Our typical day … Birds and insect-hum wakes us at 6:00 am. After breakfast the laundry, done by hand in an outdoor tub … but a few days ago the landlord delivered a used washing machine. It’s a 10-minute walk downhill, wishing everyone a good morning – even a pet parrot at one house, who says “Bye-bye”. Take a bus – any one of hundreds of Toyota vans cruising back and forth along the main road: fare is $3 (less than 50c Cdn) no matter how far you’re going. We ride about 5 minutes to the entrance to Chinatown. A 10-minute walk in to the office, across a bridge and down a street that looks like it’s out of a Hollywood wild-west set with the covered wooden verandahs of the scores of near-identical shops – all selling the same goods: clothing, food, kitchen stuff, hardware, electronics, etc. Work in a dark-wood building which houses a bunch of non-government organizations. Our particular office – the Literacy Association of the Solomon Islands (LASI) is a mess, both physically and organizationally … but at least we have overhead fans and even air conditioning in one of the three rooms. Often there is no water: you have to use a bucket to flush the toilet. But we do have a couple of desks, telephone and a photocopier, and everyone is friendly, always ready to ‘story’. We have started to take our laptop into work each day. Mar is trying to figure out whether there is an accounting system and whether there is any money. For starters I’m creating a syllabus for the use of drama as a daily component of a 2-week training program which I, and later a local trainer, can deliver to trainees who are preparing to run literacy and life-skills and ‘critical-awareness’ schools in villages scattered around the islands. Three weeks from now I’ll be going to another island to put on a play as part of a workshop for 60 chiefs about land tenure. For lunch each day we have gone to several different kinds of local restaurant, or just bought buns and cheese at a bakery. Our work hours are 8 to 4. We’ve been doing some shopping after work, trying to get the house outfitted (dishes, fans, tools, etc.) … then getting home around 5:00. Make supper, eating about 6:00 just as the sun goes down. Sometimes we have done supper with the other CUSO people who live about a kilometre away. There are a couple of ‘European’ places to eat in downtown – good food at fairly reasonable prices, but we’re trying not to be dependent on such ‘expat’ places. Usually not much doing in the evening … so we’re getting to bed about 9:30 or so.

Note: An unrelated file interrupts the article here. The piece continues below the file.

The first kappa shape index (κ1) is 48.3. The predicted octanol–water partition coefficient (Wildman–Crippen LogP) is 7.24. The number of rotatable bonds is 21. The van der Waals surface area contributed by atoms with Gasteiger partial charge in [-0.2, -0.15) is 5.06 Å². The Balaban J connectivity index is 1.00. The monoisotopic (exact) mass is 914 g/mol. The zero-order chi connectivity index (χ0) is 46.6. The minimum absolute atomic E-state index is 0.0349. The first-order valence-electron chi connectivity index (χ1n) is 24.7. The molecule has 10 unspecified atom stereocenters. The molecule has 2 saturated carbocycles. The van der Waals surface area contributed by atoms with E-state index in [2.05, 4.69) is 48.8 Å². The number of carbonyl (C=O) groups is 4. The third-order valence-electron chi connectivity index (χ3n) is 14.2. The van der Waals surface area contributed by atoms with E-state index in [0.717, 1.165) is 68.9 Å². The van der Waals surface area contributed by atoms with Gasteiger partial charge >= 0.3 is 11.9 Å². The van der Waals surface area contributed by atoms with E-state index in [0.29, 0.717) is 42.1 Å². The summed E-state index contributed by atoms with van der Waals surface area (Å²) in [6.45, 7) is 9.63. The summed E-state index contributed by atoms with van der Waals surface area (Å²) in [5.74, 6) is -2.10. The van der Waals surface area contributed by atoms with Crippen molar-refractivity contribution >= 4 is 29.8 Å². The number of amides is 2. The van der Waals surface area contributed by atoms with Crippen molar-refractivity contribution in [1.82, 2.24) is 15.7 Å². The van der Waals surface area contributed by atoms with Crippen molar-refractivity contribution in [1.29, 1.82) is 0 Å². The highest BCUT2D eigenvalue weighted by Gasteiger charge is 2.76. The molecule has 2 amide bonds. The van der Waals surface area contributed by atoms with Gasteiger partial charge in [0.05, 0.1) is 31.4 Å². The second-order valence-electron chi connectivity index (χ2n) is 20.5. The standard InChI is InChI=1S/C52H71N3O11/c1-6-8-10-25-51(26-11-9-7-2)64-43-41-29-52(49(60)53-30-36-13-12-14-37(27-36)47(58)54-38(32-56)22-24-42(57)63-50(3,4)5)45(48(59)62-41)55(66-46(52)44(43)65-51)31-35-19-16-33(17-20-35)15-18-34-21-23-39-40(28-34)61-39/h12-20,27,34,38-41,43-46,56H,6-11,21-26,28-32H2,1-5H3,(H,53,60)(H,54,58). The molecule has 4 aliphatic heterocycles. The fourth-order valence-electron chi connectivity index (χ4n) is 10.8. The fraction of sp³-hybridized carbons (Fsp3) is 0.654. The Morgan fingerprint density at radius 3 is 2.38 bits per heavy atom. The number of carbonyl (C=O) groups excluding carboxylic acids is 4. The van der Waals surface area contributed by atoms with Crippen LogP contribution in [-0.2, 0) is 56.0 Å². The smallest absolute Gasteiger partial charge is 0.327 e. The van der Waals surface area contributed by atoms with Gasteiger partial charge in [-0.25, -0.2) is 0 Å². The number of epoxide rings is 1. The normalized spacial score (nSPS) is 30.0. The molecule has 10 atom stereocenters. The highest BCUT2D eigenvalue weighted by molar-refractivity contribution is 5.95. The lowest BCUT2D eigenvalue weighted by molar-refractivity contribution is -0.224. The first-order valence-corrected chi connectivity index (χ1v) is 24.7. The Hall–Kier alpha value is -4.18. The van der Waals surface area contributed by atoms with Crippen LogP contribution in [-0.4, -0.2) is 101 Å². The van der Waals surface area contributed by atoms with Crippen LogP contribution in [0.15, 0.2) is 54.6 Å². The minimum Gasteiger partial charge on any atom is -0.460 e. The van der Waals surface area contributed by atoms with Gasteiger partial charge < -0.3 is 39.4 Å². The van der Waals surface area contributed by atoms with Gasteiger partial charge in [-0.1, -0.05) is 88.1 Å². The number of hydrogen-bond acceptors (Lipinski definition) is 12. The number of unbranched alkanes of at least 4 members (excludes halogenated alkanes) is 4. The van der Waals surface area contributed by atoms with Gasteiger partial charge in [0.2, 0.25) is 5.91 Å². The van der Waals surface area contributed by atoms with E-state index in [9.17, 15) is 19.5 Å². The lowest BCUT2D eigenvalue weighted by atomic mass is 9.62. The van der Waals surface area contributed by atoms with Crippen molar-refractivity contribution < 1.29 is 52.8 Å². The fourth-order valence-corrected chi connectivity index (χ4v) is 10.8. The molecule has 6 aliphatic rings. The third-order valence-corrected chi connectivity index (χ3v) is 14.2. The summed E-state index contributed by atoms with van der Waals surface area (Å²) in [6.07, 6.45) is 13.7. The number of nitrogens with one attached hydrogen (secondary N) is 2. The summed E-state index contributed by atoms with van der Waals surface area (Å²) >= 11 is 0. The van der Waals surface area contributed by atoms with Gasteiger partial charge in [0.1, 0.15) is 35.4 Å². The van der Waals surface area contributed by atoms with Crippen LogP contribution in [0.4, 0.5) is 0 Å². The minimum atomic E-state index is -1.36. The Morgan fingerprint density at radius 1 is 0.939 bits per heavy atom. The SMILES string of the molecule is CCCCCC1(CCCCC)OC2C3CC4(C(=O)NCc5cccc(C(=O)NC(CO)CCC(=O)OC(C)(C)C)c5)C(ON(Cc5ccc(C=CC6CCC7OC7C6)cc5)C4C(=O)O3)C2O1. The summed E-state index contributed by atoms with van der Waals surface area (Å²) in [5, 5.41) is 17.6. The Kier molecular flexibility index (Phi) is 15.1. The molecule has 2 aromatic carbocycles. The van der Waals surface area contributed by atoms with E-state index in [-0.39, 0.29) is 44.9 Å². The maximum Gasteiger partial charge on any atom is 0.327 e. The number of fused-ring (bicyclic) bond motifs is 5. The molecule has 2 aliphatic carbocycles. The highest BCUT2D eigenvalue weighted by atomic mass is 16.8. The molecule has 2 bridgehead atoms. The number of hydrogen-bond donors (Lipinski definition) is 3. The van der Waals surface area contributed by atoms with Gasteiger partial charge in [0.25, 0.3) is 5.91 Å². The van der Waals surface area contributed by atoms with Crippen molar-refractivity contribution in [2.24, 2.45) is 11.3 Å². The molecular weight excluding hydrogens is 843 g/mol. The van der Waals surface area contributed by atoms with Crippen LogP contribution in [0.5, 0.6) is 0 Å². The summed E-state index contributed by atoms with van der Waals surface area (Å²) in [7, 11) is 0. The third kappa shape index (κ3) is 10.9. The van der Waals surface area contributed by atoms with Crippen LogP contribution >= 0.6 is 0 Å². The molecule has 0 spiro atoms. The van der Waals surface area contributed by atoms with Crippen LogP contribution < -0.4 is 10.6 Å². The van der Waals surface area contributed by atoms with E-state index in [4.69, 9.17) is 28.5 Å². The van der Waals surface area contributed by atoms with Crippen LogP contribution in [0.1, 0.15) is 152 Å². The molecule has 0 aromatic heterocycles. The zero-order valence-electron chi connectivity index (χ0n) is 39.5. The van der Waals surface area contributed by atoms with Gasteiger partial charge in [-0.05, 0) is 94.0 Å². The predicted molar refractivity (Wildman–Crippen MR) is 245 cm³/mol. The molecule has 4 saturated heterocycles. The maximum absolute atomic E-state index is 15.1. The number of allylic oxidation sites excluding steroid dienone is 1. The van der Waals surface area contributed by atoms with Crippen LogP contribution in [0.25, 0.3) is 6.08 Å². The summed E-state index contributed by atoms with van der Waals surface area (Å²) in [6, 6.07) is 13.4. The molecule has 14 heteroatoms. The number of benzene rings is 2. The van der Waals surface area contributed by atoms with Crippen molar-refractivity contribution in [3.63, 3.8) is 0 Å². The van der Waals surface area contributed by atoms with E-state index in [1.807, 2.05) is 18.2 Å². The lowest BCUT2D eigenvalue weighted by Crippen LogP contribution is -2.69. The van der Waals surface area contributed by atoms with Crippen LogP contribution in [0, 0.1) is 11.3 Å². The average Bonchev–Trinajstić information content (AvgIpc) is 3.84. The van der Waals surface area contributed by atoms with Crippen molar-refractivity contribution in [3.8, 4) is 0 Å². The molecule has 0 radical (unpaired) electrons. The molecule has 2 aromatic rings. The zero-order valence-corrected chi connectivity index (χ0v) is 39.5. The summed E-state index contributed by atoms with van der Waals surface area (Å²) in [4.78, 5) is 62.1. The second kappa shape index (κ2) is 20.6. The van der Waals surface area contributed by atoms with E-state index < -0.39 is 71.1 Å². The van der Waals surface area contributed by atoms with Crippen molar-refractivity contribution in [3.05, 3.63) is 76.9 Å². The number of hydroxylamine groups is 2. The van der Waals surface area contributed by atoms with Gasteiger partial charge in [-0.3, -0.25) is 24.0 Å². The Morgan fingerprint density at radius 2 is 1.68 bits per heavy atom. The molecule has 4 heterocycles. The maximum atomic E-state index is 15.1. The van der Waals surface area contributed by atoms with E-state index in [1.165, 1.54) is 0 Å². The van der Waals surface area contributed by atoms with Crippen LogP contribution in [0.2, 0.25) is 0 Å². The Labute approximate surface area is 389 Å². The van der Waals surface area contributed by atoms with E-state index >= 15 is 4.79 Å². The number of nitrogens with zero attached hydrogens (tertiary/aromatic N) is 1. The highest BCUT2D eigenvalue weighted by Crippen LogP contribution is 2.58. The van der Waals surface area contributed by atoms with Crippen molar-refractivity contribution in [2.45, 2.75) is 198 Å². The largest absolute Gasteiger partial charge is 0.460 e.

We have had a couple of evenings of entertainment. Cooking-baking and a game of hearts at the other CUSO house. The “Queens contest” as part of Women’s Week at the town fairground: ‘modern’ queens dressed in (sort-of) fancy evening garb; and ‘custom queen’ contestants dressed in traditional grass skirts, woven leaf things, flowers, etc. (even a couple of them bare-breasted). And last night we were at the Honiara Amateur Music Society (HAMS) for “Divorce Sale”, the first play this mainly Australian group has put on since the ‘Tensions’ three years ago – it could have been a good comedy, but was pretty amateurish.

The sun can be punishing. Despite our tans we use sun-screen, wear hats and usually carry an open umbrella. What with sweat and walking at least 4 or 5 kilometres every day, we’ll waste away: I lost a belt-notch in the first two weeks. We can buy almost every kind of food we want – hamburg, chicken, peanut butter, spaghetti, curry, green pepper, onion, pineapple, papaya– but some of it is ‘different’ – e.g. a very dry potato-equivalent tuber. A quite-decent restaurant meal can average about $25 SD (under $4 Cdn), which also happens to be the price of a box of Kleenex. Locally bottled beer and pop are affordable (just over Cdn $1), but liquor and wine will be out of our range. TV exists but is not affordable for us, but radio gives us a local station + Australian + BBC. There is no cinema. There are movies to be rented, but you’d need a TV. We think we’ll be frequenting a place which sells imported second-hand books at a price of so much per kilo. Much of our leisure time will be just socializing – whether storying with neighbours or taking advantage of offers from more well-to-do expats … example: we spent most of last Sunday at the relatively luxurious seaside home of a Canadian married to a European Union consultant – swimming on the reef and in the pool, having a wonderful eggs-and-sausage brunch, and even playing an hour of bridge.

This morning we went to the Anglican cathedral, a no-walls place that was packed with 600 people. It was ‘Mothers’ Union Sunday’, and so there was exciting custom-dancing by groups of youths at several points during the service; that was special, but the magnificent singing – the whole congregation in four parts, without any instrumental accompaniment – is a usual thing. In fact it happened every day in the church we went to in the village; indeed one day I sat beside a fellow from a religious order who sang an astonishing counter-tenor.

After church today our CUSO gang went to a fairly new café on the shore at the far end of Honiara for brunch: pancakes and honey, banana smoothies, omelettes, etc. – a treat, but affordable.

So I hope this has given you some impression of the beginning stage of our new life, and that you can see that it’s going to be OK, even fascinating. Even so, we sometimes feel rather lonesome, and so we would love to hear from you.

By the way, a photo of the wonderful ACT folks (the farewell gathering at the Elmwood estate) is on our fridge, and the bulls, Brenda & Gerry, are ensconced on the shelf between kitchen and living-room.  Gerry, perhaps you might want to post this message, or excerpts of it as you see fit, on the ACT website.

Our email address, you can see, is .(JavaScript must be enabled to view this email address) For a mailing address we’re using c/o CUSO, P.O. Box 1138, Honiara, Solomon Islands.